Hard to believe, isn’t it, but the venerable investment bank is really invested in its fintech units delivering high growth income streams over the coming years to replace diminishing returns on some of its older business units. Its GS Bank “Main Street” division saw deposits increase from $88B in 2015 to $115B in 2016, with only 5 locations in New York, and its online lending unit Marcus is just starting to get traction and growing faster than anticipated.
“Goldman Sachs’s internal technology revolution cannot come soon enough.
The Wall Street firm’s young online retail-banking unit is growing and could, once big enough, crank out far higher returns than the investment bank. Goldman could do with some of that extra juice.
At 11.4 percent, Goldman’s annualized return on equity for the quarter places it in the upper echelons of the industry, along with the likes of JPMorgan Chase and Wells Fargo. The trouble is, the return depended upon a low tax rate, which followed from a new accounting rule relating to the settlement of share awards. Without that benefit, Goldman’s return for the quarter would have been just 8.9 percent – below the rule-of-thumb 10 percent needed to cover the cost of capital…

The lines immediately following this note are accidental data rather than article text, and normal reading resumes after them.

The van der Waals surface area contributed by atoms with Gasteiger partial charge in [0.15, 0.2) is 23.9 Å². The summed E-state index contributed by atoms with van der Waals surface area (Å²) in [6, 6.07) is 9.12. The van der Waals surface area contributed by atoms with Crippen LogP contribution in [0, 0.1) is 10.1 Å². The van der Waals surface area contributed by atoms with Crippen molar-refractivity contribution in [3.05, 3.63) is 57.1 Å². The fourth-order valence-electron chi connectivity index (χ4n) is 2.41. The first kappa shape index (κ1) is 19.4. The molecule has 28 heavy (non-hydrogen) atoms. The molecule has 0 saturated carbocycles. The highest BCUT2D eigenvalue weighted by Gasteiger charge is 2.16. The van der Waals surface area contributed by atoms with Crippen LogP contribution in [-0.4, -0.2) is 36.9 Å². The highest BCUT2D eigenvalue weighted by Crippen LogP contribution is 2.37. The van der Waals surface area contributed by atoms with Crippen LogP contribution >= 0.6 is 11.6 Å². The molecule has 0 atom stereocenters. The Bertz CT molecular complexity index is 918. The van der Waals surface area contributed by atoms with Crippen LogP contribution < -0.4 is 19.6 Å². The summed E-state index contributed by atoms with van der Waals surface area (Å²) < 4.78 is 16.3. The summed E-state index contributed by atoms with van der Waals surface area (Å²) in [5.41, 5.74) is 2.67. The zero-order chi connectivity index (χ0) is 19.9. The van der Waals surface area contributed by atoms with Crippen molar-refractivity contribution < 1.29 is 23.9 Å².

Goldman’s fledgling Main Street operation is a bright spot. With more than $115 billion in deposits, it’s already one of the top 25 banks in the United States by that measure. Marcus, as the online consumer-lending unit is called, is experiencing “demand more robust than we thought,” the unit’s boss, Harit Talwar, said recently.
Marcus, like fintech rivals, offers a simpler, quicker, more flexible service than many traditional banks. But it also benefits from Goldman’s deep pockets and cheap funding. That ought to give it an edge. Consumer lending can earn at least a 3 percent return on assets — triple what Goldman has been managing as a whole of late. And Mr. Blankfein’s firm doesn’t have branches and legacy technology costs to worry about…”